Figure 5

Analyses of genetic structure among sample locations as inferred from AFLP fingerprints. A: Population dendrogram. Numbers on branches are percent bootstrap values out of 1,000,000 pseudo-replicates: Pie diagrams at branch ends illustrate mean proportions of inferred genotypes in the respective sample sites. B: Detailed STRUCTURE bar plot illustrating genotypic composition. Colours are inferred green (light shading) and blue (dark shading) genotypes. X-axis: each vertical bar represents one individual. Y-axis: proportion of genotypes. Labels refer to sample sites as given in A.

Table 3 Genetic differentiation (FST and θB) between sample sites.

Comparisons of the different analyses

The results of all analyses are graphically summarized in Figure 6. Populations with dominance of the migratory ecotype (downstream Tarawera, Rangitaiki River) are characterized by a high proportion of the green genotype and a dominance of fish with full canals that predominantly spawn in winter. In contrast, the populations dominated by non-migratory fish (Lake Tarawera, upstream Tarawera, Kaituna River) exhibited a high proportion of the blue genotype and individuals with reduced canals (Type 2 and Type 3) that predominantly spawn in summer.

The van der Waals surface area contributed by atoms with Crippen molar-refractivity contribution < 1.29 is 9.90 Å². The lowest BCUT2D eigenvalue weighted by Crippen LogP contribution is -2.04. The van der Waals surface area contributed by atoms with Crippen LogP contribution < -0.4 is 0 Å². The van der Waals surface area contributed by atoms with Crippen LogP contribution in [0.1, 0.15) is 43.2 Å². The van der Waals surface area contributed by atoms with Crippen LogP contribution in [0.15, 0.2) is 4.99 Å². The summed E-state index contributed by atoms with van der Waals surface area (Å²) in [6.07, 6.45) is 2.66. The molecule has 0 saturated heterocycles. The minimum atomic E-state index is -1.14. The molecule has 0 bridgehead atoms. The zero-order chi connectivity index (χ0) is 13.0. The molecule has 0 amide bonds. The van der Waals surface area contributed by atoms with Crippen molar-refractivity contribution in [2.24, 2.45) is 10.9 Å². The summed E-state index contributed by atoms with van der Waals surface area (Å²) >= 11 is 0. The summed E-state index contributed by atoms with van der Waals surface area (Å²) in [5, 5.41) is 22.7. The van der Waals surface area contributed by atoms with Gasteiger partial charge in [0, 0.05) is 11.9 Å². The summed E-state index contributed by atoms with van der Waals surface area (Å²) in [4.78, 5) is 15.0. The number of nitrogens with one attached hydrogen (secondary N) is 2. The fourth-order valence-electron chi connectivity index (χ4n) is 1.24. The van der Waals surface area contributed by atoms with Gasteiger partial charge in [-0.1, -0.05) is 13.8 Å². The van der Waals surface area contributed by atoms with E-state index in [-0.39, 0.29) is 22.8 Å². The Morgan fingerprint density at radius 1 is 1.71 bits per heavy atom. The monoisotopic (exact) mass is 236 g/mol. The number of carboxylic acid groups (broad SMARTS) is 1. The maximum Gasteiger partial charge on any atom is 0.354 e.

Figure 6

Summarized comparison of otolith, meristic, reproductive and genetic analyses. Sample locations are indicated above figure, with each characterized by four vertically arranged bar plots. Horizontal arrangements: Migratory type: light green = diadromous, dark blue = non-diadromous. Spawning type: light green = winter spawner, dark blue = summer spawner. Genotype: mean proportions of respective genotype (light green and dark blue) in population, colours refer to genotype as inferred by STRUCTURE (see also Figure 5). Morphotype: green (light) = Type 1, orange = Type 2, blue (dark) = Type 3.


Canal reduction in non-migratory populations